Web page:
More IoT devices than phones by 2018: Ericsson

June 1st, 2016 | by Alfred Siew
More IoT devices than phones by 2018: Ericsson
Cellphones
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Source: Wilson Wong for Techgoondu

Source: Wilson Wong for Techgoondu

Wearable devices, industrial sensors and other Internet of Things (IoT) devices will overtake mobile phones as the largest category of connected devices by 2018, according to a survey released today.

As more IoT equipment gets set up in the next two years, the pervasiveness of these connected devices is set to outstrip the growth of smartphones, said Ericsson at a briefing at the CommunicAsia show.

The telecom equipment maker expects to see a total of 28 billion devices online by 2021. Of these, 16 billion will be IoT devices, it revealed in its annual mobility report.

Europe will lead the way in this development, with the rollout of intelligent utility meters required by regulations in the region. Connected cars too will boost the number of IoT devices.

Ericsson based its predictions on historical data, and also measures the types of mobile traffic in more than 100 networks around the world that use its equipment.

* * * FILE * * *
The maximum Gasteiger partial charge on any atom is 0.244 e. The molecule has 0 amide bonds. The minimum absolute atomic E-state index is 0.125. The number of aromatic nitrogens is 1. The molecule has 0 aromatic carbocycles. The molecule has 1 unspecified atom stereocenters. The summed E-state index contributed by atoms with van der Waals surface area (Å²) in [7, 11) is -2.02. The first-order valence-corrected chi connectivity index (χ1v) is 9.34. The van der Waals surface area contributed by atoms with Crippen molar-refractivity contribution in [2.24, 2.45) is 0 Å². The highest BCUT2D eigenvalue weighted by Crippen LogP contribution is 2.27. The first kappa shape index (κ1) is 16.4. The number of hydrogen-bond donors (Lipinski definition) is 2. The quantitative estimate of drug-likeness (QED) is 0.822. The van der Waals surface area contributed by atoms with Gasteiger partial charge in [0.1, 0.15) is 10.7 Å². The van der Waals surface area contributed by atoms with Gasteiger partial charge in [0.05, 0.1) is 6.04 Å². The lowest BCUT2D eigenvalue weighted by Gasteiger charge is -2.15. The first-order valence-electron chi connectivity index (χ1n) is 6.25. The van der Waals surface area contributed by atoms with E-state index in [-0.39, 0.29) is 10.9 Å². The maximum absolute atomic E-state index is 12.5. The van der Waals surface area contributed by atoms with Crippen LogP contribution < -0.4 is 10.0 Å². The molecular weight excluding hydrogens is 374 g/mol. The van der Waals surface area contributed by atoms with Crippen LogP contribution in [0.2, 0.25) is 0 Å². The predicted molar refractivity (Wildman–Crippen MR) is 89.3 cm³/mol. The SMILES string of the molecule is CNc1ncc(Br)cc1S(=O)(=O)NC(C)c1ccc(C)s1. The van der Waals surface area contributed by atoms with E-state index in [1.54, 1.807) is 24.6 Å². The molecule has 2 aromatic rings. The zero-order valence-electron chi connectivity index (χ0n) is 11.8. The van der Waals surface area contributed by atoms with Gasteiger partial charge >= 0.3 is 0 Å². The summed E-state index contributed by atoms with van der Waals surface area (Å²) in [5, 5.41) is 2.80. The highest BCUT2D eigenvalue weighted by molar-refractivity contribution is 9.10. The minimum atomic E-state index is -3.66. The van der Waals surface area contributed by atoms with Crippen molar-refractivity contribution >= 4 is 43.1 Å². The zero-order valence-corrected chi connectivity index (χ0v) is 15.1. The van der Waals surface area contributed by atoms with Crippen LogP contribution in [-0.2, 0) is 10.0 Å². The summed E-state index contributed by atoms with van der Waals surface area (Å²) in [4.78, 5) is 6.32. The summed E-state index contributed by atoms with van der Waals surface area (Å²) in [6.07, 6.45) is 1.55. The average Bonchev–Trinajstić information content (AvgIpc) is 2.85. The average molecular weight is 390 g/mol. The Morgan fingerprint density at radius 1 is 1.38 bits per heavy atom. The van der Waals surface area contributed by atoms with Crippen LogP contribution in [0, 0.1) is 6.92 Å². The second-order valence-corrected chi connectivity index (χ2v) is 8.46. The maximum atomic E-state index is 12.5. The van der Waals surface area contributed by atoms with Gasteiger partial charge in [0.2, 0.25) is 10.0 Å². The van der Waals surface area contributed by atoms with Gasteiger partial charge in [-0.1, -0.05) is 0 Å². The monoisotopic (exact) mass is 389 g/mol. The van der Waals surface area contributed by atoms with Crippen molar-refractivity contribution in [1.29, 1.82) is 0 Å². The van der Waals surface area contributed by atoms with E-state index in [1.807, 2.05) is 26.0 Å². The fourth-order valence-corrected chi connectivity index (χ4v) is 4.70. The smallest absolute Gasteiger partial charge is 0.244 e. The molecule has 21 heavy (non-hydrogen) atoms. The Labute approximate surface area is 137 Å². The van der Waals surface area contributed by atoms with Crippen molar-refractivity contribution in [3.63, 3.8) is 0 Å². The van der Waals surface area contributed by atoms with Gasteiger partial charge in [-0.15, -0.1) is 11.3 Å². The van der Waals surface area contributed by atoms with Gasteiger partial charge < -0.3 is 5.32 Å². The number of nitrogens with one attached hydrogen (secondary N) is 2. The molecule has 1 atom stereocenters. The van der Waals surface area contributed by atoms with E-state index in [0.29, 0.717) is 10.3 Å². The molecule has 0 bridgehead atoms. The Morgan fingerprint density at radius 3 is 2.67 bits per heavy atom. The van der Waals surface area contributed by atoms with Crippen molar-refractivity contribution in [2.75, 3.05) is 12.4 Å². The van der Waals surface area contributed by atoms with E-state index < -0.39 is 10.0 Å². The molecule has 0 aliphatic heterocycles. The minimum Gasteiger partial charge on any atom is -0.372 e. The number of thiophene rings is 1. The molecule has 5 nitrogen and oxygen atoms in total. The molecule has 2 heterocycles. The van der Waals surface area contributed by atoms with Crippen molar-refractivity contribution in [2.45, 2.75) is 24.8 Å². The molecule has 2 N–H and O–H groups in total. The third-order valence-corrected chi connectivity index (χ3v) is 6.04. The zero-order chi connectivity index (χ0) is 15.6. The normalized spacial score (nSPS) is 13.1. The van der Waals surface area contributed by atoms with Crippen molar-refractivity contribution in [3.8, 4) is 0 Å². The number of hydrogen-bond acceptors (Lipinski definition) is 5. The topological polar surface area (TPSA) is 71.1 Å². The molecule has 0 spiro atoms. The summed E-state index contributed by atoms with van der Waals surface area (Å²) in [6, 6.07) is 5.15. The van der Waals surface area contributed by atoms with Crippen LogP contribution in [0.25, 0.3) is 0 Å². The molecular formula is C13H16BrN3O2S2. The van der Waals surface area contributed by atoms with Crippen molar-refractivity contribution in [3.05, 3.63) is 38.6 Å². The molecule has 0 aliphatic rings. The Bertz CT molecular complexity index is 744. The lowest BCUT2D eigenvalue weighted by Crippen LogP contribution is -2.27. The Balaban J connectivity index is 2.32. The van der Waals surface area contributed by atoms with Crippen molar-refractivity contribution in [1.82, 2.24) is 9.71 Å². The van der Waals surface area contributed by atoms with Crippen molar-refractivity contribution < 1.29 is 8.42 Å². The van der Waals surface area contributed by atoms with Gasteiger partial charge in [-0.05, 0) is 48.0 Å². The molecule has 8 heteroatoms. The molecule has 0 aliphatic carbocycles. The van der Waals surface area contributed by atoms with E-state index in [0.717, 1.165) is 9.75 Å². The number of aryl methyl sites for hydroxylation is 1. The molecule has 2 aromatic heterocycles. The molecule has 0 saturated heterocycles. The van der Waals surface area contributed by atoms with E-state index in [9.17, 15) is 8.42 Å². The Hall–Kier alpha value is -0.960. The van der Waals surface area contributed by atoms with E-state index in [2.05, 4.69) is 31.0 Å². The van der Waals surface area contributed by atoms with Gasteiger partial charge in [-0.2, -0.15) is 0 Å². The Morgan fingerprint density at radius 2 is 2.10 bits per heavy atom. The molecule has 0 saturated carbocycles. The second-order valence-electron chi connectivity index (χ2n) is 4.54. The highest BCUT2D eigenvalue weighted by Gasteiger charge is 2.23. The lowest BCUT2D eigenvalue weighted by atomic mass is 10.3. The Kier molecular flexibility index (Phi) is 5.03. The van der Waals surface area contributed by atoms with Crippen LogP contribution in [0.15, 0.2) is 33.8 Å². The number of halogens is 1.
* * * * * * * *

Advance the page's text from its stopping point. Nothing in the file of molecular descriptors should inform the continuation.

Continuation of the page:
It expects mobile subscriptions to continue rising around the world in the next few years. They grew three per cent from a year ago, reaching 7.6 billion in the first quarter this year.

In Southeast Asia, Indonesia and Myanmar are both high-growth markets, with five million subscribers added in each country in the same quarter.

Singapore is considered the most sophisticated market in the region, being the only one to have more than 100 per cent smartphone penetration. In 2021, this is expected to rise to almost 130 per cent, as more people switch out of feature phones.

And what do people use on their smartphones? In Singapore, WhatsApp, YouTube, Google Chrome, Facebook and Google (search) are the top apps on the go, according to Ericsson’s research.

Other messaging apps also took centrestage in other countries. Line is tops in Thailand, while Facebook Messenger is the second most-used app in the Philippines.

In Indonesia, WhatsApp leads the way for messaging apps, but BBM and Line also make the top five most popular apps.

Interestingly, in Australia, messaging apps don’t feature as highly. Google Maps tops the usage list, followed by Google, Google Chrome, YouTube and Facebook.

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